Could entrepreneurship help Sri Lankan women battle the gender pay gap?
The theme for International Women’s Day challenges us to “be bold for change”. Australian women rightly consider gender equity an ongoing challenge.
But in neighbouring South Asia, consider the sobering assessment of the World Economic Forum, which found in its Global Gender Gap Report 2016 that it will require 146 years of change for the gender gap to be closed.
For Sri Lanka this is an especially important challenge and the gender gap – and the role of women more broadly in their society and economy – has driven much of our research and engagement with the people and government of that nation.
Most recently there has been a growing interest in the role that women entrepreneurs play in Sri Lanka and fostering their small, often home-based businesses.
The Monash Business School’s Department of Management has played a significant role in training key Sri Lanka administrators at all levels to do this through an ongoing program of Australian Awards Fellowships (AAF) and Public Sector Linkages Programs (PSLP).
These are in partnership with the Sri Lanka Institute of Development Administration (SLIDA) and funded by the Department of Foreign Affairs and Trade (DFAT).
These two programs bring together academics, officials from Sri Lanka and a wide range of government and industry organisations at national, state and local levels in Australia to identify and solving real-world problems.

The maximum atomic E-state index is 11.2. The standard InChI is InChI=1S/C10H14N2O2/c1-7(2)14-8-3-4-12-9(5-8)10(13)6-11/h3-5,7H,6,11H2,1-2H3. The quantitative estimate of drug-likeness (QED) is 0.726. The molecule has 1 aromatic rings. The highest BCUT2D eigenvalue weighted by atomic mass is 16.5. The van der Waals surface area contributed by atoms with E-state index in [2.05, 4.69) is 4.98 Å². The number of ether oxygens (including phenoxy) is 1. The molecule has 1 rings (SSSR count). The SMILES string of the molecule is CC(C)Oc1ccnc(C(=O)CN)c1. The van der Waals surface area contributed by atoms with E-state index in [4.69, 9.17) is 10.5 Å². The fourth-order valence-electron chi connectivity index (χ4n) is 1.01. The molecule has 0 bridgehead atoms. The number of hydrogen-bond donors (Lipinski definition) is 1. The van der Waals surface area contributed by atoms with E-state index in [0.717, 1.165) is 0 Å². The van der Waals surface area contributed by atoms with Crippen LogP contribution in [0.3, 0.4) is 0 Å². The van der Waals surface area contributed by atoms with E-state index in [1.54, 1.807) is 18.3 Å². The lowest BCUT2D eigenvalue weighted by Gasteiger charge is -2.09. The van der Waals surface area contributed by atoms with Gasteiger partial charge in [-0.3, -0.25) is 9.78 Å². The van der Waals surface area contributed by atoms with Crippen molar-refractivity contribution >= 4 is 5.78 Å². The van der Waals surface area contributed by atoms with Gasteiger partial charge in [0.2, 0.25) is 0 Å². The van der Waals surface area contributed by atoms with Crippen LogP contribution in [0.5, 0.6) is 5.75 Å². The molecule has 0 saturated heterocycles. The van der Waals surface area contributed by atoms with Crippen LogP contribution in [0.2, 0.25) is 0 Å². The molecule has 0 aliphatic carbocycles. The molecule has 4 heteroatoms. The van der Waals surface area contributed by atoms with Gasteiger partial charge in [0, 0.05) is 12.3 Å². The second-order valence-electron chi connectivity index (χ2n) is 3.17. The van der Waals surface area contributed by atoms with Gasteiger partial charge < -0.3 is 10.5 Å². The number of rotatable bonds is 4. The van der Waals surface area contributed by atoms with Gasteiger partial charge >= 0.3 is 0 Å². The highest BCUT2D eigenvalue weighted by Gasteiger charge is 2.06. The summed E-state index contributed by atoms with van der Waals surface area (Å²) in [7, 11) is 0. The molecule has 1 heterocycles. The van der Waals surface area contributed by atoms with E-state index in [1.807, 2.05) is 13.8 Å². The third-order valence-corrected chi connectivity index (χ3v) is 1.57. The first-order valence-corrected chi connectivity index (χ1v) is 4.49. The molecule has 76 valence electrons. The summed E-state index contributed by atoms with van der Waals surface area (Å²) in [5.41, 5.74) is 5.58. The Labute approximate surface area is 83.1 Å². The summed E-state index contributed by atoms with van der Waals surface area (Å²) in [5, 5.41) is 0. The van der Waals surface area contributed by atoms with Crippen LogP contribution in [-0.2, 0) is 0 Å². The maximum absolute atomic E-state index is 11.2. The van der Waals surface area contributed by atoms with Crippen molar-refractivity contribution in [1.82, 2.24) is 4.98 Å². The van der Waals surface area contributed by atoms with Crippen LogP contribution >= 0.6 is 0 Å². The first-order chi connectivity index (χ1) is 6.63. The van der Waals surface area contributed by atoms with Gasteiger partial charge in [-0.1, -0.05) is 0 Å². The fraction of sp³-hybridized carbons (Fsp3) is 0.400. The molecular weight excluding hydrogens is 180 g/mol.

The Sri Lankan Fellows are already engaged with their local communities, but require the insights and tools to give full effect to the plans they have.
Since 2010, three programs involving 75 Sri Lankan delegates have come to Monash Business School’s Caulfield campus to learn about public management theories, public leadership, public-private partnerships, governance, communication and interpersonal skills for the public service. They have been taught the use of creativity and innovation in public policy, gender issues in development and mentoring.
The latest program in 2016 focused specifically on developing skills needed to support women-led micro-businesses in the informal sector, and it sought to help some transform themselves into entrepreneurial enterprises.
Micro-businesses are an important force in employment creation, income generation and reducing income disparities. The Department of Census and Statistics reports that during 2013-2014 micro-businesses (defined as an enterprise employing 1-4 persons) represented 92 per cent of all private enterprises in Sri Lanka, with 26 per cent headed by women.
The majority of these women-headed enterprises operate in rural areas.
Fifty-five per cent of micro-businesses in Sri Lanka are unregistered and thus belong to the informal sector.
So the AAF 2016’s overall objective was to move women entrepreneurs from the informal sector to the formal sector in Sri Lanka.
These are skills women cannot always access for themselves, and so the AAF, and the PSLP (to some extent), have provided an essential link between female micro-business entrepreneurs and the civil servants who can help nurture them.
These create a partnership between civil servants – including a considerable number of highly skilled women – with women entrepreneurs who make great sacrifices and apply keen insight into identifying business opportunities that Sri Lanka offers. It provides an opportunity indeed to “be bold for change” and also to abbreviate the journey to gender equality for women.
The program’s objectives are also closely aligned with Australian aid expectations of empowering women and girls, promoting gender equality and addressing barriers to women’s participation.
Finally, the programs and experiences continue to contribute to the academic literature that addresses issues that confront women in advancing their place in their society, especially in Sri Lanka.
Acknowledging society’s traditions and gendering, but also asserting and analysing how this can and will change too, requires boldness – in aims and in implementation.